Monday, November 17, 2008

World Famous TV Star

So once upon a time I actually did pretty well in a major poker tournament, the 2007 EPT event in Baden. The final table, along with some feature table action from forty players on down, was televised. No American station shows the EPT, but you can watch it on pokertube. The final table starts here as EPT S04 Baden Ep03 1/4. Look below the tube for parts 2/4, 3/4, and 4/4.

I didn't show up much in the coverage until the final table, but I was the big mover on the last day so they showed me quite a bit. Other than needing a haircut, a painfully forced smile during player introductions, and my voice sounding like Kermit the Frog's, I think I came off pretty well.

They only show a small percentage of the hands. Many of my best were not shown and there were a couple of hands I was dying to know about that did not air. They did show:
  1. My suckout with 77 against Vlad's JJ (part 2 0:47). This was a standard play considering my stack and how often Vlad was raising, I got unlucky he had a hand and I got lucky to win of course.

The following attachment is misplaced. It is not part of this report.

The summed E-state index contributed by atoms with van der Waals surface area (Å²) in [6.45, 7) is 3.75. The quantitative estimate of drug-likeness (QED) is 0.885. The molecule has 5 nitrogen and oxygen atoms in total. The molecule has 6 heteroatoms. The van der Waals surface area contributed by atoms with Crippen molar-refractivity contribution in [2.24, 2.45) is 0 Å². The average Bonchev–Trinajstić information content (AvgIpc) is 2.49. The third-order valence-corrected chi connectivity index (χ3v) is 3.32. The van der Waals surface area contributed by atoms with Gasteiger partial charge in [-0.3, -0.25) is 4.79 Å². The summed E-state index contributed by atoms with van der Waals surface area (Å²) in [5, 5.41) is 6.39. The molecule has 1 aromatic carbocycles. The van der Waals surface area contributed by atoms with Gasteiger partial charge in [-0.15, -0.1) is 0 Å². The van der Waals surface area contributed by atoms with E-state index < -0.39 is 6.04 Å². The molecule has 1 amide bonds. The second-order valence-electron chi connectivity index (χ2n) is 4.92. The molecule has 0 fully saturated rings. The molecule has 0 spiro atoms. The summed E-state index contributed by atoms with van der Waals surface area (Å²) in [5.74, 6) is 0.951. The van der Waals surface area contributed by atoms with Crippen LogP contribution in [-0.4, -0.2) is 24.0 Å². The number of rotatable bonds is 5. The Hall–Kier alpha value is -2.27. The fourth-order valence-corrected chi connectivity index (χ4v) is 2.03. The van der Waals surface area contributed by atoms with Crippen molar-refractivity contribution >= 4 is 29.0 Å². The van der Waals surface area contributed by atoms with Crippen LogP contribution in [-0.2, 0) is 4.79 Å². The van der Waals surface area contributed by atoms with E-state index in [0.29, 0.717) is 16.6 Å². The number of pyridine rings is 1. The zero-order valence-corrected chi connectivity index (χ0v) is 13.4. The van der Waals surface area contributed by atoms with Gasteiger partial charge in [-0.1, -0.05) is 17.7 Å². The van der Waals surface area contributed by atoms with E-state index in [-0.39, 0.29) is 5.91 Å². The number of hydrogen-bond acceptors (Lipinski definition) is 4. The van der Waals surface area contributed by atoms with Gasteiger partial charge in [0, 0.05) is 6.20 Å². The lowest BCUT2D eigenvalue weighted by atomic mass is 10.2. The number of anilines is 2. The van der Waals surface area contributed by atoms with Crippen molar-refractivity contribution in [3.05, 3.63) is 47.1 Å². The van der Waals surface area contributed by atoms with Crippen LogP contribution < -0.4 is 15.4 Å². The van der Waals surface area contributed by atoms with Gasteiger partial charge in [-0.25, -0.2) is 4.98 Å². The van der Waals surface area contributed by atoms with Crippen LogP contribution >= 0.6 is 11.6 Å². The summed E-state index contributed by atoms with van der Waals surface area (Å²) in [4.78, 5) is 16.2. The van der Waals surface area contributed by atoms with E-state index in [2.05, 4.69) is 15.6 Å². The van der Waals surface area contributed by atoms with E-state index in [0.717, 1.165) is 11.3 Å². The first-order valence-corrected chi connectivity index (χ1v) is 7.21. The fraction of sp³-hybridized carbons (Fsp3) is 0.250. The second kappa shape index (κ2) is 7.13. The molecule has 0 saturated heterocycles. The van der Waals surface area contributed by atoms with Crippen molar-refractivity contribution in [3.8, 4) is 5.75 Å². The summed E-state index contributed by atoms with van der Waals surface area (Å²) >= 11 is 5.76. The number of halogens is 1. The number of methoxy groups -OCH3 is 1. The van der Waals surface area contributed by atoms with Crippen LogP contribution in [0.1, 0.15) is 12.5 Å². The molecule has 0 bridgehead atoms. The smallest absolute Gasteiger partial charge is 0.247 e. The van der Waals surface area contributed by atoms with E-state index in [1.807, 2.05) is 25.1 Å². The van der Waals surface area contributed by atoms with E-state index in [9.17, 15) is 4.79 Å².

2. A hand where I limp with ATo after Vlad limps (part 2 3:03). I think this was a good time to limp because Vlad was likely on tilt and raising with AT would do nothing productive other than get it heads up where I would probably need to make a hand to win.
  3. I make a big laydown against Vlad (part 2 6:25). I'm glad they showed me making a fold as I am the self-proclaimed King of the Laydown. This one wasn't really hard considering how Vlad had been playing; I thought about it a long time but I was pretty sure I was folding the whole time.
  4. The feature portion of me (part 2 9:15). Everyone hates seeing themselves on television I've heard. This makes me cringe and wish I could do it over.
  5. What Arnaud Mattern called a "technical" play where I have AK (part 2 9:57). This seemed pretty standard and obvious as it developed. Vlad was giving off some tells and I hoped he wasn't acting and trapping. From Vlad's perspective, he is drawing dead if I do have a higher pair. I showed the hand because I wanted to tilt Vlad further, I wanted to show the table I was playing good starting hands because I planned on opening tons of pots now that I had chips and everyone was playing scared, and I wanted to eventually trap someone down the line thinking I might not have it when in reality I almost always have it in the big pots.
The dinner break hit right after that hand. I believe I had taken the chip lead at this point. I went with Julian, Arnaud Mattern, Nicolas Levi, and Elky to a nice place in the hotel. We sat around talking about how much money we were going to make and should we make a deal and sometimes the French guys talked and laughed with each other in French and mostly I was just having the time of my life eating my second to last Austrian dinner of the trip, the first one that was accompanied by someone other than Stephen King.